Dental sedation further information
Levels of sedation
The sedation level is best described by a continuous scale ranging from fully alert to general anaesthesia. In order to have control over which types of sedation procedures are provided, it is necessary to arrange the sedation levels in a few categories. These are:
Light sedation or sometimes called premedication or anxiolysis. Can be given in general dental practices.
The patient is given drugs either by mouth, intravenously or as a gas in order to make them less worried about treatment. The sedation level is lighter but adequate for the procedure. This technique may be suitable for patients who are a little bit worried about dental treatment or for patients who are generally ok with normal treatment but who may have to undergo a more unpleasant procedure. The patient is more awake and communicable but able to accept dental treatment unhindered. The patients may forget some or all of the treatment. This depends on the sedation level and on what type of drug is used to achieve the desired level of sedation.
Moderate sedation also called conscious sedation. Can be given in general dental practices
The patient is more deeply sedated, drowsier and sleepier but still responsive to verbal commands and still conscious. Usually, this level of sedation is achieved by intravenous delivery of the drug but can also be achieved by taking oral drugs or sniffing the drug via the nose. Patients having either light sedation or moderate/conscious sedation need to have a responsible adult to escort them to and from the practice and look after them for the period during which they feel drowsy. The 2 levels of sedation are part of a continuous scale and if the drug is potent or the patient is sensitive it is possible to aim for minimal sedation and end up with moderate sedation. This is more common with oral sedation or pre-medication. When we use intravenous drugs or gas and air (inhalation sedation-nitrous oxide sedation) we have better possibilities of controlling the dose and the level of sedation.
In the UK it can only be delivered within a hospital setting or practices which fulfil the criteria for a hospital theatre setting.
In the UK it can only be given within a hospital setting.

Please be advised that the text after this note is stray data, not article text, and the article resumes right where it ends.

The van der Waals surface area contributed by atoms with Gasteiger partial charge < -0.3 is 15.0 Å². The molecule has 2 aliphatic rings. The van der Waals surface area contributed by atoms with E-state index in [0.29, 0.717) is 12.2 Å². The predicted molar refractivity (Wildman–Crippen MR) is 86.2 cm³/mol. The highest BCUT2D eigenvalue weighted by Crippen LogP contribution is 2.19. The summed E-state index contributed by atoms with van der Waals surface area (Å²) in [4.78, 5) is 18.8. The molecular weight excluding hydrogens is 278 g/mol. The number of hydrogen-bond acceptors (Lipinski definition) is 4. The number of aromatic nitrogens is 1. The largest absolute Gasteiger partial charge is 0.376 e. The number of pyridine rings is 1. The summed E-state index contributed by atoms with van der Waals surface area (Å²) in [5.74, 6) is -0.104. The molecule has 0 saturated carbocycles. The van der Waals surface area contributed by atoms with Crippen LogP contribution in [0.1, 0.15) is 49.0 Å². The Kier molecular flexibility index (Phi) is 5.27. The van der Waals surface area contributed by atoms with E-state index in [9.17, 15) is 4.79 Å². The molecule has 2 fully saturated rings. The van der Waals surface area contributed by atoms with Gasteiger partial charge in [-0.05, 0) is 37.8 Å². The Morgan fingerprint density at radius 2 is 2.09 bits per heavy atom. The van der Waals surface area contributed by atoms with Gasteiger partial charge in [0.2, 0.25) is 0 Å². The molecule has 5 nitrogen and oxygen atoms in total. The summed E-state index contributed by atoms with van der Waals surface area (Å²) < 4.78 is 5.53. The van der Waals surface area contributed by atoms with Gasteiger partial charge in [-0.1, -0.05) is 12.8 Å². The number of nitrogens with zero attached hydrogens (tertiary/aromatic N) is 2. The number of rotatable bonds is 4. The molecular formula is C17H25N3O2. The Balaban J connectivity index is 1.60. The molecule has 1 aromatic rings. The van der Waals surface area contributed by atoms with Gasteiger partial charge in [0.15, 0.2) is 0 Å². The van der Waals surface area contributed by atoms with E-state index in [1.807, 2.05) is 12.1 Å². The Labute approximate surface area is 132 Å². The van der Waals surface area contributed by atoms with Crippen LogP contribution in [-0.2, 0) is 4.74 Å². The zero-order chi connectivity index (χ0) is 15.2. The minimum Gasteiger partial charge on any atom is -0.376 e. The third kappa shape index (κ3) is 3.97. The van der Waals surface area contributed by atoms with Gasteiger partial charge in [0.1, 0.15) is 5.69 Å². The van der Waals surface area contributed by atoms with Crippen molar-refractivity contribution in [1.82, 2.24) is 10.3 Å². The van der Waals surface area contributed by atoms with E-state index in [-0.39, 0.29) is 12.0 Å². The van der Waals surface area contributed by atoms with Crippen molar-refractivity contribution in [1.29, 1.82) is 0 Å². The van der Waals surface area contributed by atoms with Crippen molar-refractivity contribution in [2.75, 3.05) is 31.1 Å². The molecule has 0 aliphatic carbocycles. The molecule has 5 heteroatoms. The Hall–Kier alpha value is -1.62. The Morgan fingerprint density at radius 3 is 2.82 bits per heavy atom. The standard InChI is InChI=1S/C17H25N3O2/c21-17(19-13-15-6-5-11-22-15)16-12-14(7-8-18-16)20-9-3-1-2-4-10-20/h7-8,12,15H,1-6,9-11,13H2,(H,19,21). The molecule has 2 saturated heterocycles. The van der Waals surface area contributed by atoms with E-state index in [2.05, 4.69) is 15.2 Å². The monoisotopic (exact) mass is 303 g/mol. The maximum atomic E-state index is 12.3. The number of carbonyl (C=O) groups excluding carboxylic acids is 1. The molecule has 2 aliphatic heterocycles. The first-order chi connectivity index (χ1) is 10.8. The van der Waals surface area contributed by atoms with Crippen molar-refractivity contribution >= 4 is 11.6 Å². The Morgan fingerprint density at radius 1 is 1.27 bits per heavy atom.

Does sedation work for all patients?
The vast majority of patients have a very good effect of the sedation but in some patients the effect can be slower, faster and deeper or not potent enough. In case like these it is useful to do intravenous sedation or nitrous oxide (gas and air) inhalation (if appropriate) since with these two methods we can adjust the dose to the patients’ needs most of the time. You have to remember that the human body is a far more complex than any man made machine. We can control to a high degree the effect of medications on the human body but we cannot claim to have 100% control of these effects. The success rate with dental sedation is very high but is not 100 %. Research shows that a very high proportion of patients who have received sedation would choose to have it again if they needed dental treatment. This says a lot about how received and appreciated dental sedation is.
If dental sedation does not work or cannot be administered due to existent medical conditions or drug interactions, what alternatives are there?
Remember that dental conscious sedation is a very useful tool in managing dental anxiety but that ii is not the only tool. There may be other options open for you depending on your individual needs. Please discuss any alternative options with your dental seditionist.
Some alternatives to conscious sedation may be:
- general anaesthesia- not available here , referral to hospital or private clinic
- cognitive behavioural therapy- very effective and very good long term results in some cases
More on the types of sedation available
We offer a range of techniques to support anxious and nervous patients. For more information on the types of sedation available please use the links below:
- Light sedation
- IV sedation
- Oral sedation
- Gas and air